One thing I found that I was curious about were our backup power supplies. One had our handful of physical servers (two that had a handful of VM’s on them) plugged into them, while the other had the network equipment. I didn’t get to set it up, so I didn’t get to really spread the servers between the two. Noticing this, I was a bit worried that they all might go down with a power outage. So I’m looking around the UPS and I notice it has an RJ-45 spot on the back of it. I’m thinking to myself “Perfect, I can plug it right into the network!” and so I dig around in a box to find a spare Cat6 cable (Note to anyone reading this…always at least take 5 minutes to search around online for product manuals…) and I quickly find one and walk back over to the UPS and switch.

I grab the cable, plug it into a spare port on the switch, and then reach back to plug it into the UPS. As soon as I hear the click of the plastic head of the cable locking into the UPS, I hear a following POP from inside the UPS. It sounds like a circuit being killed…and much to my dismay, the Cisco switches quickly become the loudest things in the room…each server that was plugged into the UPS is now sitting idle. The switches on the other UPS continue whirring away, but the lights and sounds from these servers have stopped. I panic…hundreds of users were in the middle of their 2pm work, where most everyone has returned from lunch and is slowly getting back into the swing of things.

I walk outside of the server room, and it feels like everyone is looking at me…most probably were, since they all knew I was the only one who could explain what could possible have caused the SQL server, Exchange server, and pretty much everything else to go down. From where I stood, I could hear my phone ringing at my desk, and the receptionist desk starting to ring, as people who had previously been remotely connected now stared at their disconnected sessions. To make matters worse, the owner walked out of her office and down the building to find me in the server room, frantically pacing in front of the servers that had finally started back up, but were moving painfully slowly through their boot processes.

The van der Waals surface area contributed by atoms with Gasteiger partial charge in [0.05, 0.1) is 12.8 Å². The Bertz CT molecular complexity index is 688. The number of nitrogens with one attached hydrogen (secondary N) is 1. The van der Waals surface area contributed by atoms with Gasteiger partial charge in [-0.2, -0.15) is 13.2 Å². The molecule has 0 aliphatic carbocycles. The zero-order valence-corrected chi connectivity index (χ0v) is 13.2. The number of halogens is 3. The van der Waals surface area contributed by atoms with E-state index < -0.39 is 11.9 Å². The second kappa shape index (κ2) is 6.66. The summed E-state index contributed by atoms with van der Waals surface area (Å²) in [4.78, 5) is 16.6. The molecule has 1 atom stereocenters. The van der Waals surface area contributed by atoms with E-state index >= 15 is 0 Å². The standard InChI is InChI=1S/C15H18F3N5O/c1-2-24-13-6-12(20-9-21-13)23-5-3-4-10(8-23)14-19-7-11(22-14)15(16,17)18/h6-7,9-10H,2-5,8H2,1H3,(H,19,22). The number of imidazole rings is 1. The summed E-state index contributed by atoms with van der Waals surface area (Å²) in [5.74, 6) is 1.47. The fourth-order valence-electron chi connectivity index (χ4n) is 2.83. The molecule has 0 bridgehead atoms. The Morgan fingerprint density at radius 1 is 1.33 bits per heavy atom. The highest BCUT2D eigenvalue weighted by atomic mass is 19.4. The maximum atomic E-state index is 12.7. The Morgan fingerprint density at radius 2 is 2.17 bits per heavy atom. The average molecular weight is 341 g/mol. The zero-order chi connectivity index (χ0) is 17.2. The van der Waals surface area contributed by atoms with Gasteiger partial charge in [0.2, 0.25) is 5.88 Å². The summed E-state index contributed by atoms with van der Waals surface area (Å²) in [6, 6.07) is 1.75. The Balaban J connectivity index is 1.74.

She asked what happened and I just had to say “I’m so sorry…I plugged the wrong thing into the wrong place, and it reset everything. I’m working to get everything back up…”. Visibly frustrated, but satisfied with my answer, she signed and walked away. After 20 minutes that felt like 5 hours, all of the servers came back, and everyone picked up where they left off.

But I never forgot to always check the documentation first.

The contest has one more week! Submit your stories by July 28th, 2016 here!